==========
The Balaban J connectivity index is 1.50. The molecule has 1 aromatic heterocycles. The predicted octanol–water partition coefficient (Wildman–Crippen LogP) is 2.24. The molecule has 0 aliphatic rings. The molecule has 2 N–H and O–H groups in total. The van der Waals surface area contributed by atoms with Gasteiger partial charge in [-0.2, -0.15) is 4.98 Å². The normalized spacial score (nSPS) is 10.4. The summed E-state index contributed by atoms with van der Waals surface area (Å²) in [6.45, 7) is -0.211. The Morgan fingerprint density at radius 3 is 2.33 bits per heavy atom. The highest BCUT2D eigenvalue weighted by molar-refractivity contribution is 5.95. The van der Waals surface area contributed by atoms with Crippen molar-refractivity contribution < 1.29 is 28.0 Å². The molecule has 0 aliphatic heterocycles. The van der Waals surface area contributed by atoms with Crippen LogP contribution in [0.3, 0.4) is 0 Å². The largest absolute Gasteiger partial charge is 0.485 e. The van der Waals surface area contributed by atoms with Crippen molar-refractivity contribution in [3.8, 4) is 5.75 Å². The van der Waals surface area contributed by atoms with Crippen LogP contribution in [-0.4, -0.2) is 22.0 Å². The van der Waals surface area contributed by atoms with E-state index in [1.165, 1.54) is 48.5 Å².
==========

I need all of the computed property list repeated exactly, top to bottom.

The Balaban J connectivity index is 1.50. The molecule has 1 aromatic heterocycles. The predicted octanol–water partition coefficient (Wildman–Crippen LogP) is 2.24. The molecule has 0 aliphatic rings. The molecule has 2 N–H and O–H groups in total. The van der Waals surface area contributed by atoms with Gasteiger partial charge in [-0.2, -0.15) is 4.98 Å². The normalized spacial score (nSPS) is 10.4. The summed E-state index contributed by atoms with van der Waals surface area (Å²) in [6.45, 7) is -0.211. The Morgan fingerprint density at radius 3 is 2.33 bits per heavy atom. The highest BCUT2D eigenvalue weighted by molar-refractivity contribution is 5.95. The van der Waals surface area contributed by atoms with Crippen molar-refractivity contribution < 1.29 is 28.0 Å². The molecule has 0 aliphatic heterocycles. The van der Waals surface area contributed by atoms with Crippen LogP contribution in [0.3, 0.4) is 0 Å². The largest absolute Gasteiger partial charge is 0.485 e. The van der Waals surface area contributed by atoms with Crippen molar-refractivity contribution in [3.8, 4) is 5.75 Å². The van der Waals surface area contributed by atoms with Crippen LogP contribution in [-0.4, -0.2) is 22.0 Å². The van der Waals surface area contributed by atoms with E-state index in [1.165, 1.54) is 48.5 Å².